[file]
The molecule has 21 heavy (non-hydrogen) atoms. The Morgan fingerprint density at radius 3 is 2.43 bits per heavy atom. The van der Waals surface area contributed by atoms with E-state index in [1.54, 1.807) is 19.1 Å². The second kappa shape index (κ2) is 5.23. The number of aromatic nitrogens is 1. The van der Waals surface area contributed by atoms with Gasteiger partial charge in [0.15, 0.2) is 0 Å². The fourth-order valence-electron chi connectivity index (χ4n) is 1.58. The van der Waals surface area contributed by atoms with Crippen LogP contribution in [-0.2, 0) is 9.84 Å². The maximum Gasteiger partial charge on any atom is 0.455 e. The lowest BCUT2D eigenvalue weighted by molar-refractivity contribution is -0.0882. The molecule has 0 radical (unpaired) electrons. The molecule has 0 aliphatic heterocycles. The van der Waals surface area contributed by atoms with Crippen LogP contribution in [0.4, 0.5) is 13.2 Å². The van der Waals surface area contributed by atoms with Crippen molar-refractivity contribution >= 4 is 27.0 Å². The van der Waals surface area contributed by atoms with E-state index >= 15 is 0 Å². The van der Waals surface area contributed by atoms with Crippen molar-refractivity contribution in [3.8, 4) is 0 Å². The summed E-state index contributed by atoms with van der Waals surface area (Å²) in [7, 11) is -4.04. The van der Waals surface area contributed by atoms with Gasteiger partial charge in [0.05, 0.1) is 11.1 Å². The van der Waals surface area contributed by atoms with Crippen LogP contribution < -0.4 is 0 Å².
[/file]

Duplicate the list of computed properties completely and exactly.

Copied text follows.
The molecule has 21 heavy (non-hydrogen) atoms. The Morgan fingerprint density at radius 3 is 2.43 bits per heavy atom. The van der Waals surface area contributed by atoms with E-state index in [1.54, 1.807) is 19.1 Å². The second kappa shape index (κ2) is 5.23. The number of aromatic nitrogens is 1. The van der Waals surface area contributed by atoms with Gasteiger partial charge in [0.15, 0.2) is 0 Å². The fourth-order valence-electron chi connectivity index (χ4n) is 1.58. The van der Waals surface area contributed by atoms with Crippen LogP contribution in [-0.2, 0) is 9.84 Å². The maximum Gasteiger partial charge on any atom is 0.455 e. The lowest BCUT2D eigenvalue weighted by molar-refractivity contribution is -0.0882. The molecule has 0 radical (unpaired) electrons. The molecule has 0 aliphatic heterocycles. The van der Waals surface area contributed by atoms with Crippen LogP contribution in [0.4, 0.5) is 13.2 Å². The van der Waals surface area contributed by atoms with Crippen molar-refractivity contribution >= 4 is 27.0 Å². The van der Waals surface area contributed by atoms with E-state index >= 15 is 0 Å². The van der Waals surface area contributed by atoms with Crippen molar-refractivity contribution in [3.8, 4) is 0 Å². The summed E-state index contributed by atoms with van der Waals surface area (Å²) in [7, 11) is -4.04. The van der Waals surface area contributed by atoms with Gasteiger partial charge in [0.05, 0.1) is 11.1 Å². The van der Waals surface area contributed by atoms with Crippen LogP contribution < -0.4 is 0 Å².